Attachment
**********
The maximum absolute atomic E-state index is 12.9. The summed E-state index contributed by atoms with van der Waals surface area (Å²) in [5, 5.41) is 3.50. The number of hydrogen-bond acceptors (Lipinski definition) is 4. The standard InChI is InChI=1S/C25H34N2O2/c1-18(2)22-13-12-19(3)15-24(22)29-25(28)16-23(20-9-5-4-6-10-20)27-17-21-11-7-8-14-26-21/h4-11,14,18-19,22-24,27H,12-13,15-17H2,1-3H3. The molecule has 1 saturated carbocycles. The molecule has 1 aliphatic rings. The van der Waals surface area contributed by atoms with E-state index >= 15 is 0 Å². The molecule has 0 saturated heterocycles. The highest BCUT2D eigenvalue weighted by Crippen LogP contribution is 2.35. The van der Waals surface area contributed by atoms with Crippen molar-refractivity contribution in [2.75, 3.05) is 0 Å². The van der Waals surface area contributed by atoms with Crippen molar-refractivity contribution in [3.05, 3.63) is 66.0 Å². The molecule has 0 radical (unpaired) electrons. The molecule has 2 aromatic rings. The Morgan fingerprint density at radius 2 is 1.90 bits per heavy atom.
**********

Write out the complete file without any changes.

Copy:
The maximum absolute atomic E-state index is 12.9. The summed E-state index contributed by atoms with van der Waals surface area (Å²) in [5, 5.41) is 3.50. The number of hydrogen-bond acceptors (Lipinski definition) is 4. The standard InChI is InChI=1S/C25H34N2O2/c1-18(2)22-13-12-19(3)15-24(22)29-25(28)16-23(20-9-5-4-6-10-20)27-17-21-11-7-8-14-26-21/h4-11,14,18-19,22-24,27H,12-13,15-17H2,1-3H3. The molecule has 1 saturated carbocycles. The molecule has 1 aliphatic rings. The van der Waals surface area contributed by atoms with E-state index >= 15 is 0 Å². The molecule has 0 saturated heterocycles. The highest BCUT2D eigenvalue weighted by Crippen LogP contribution is 2.35. The van der Waals surface area contributed by atoms with Crippen molar-refractivity contribution in [2.75, 3.05) is 0 Å². The van der Waals surface area contributed by atoms with Crippen molar-refractivity contribution in [3.05, 3.63) is 66.0 Å². The molecule has 0 radical (unpaired) electrons. The molecule has 2 aromatic rings. The Morgan fingerprint density at radius 2 is 1.90 bits per heavy atom.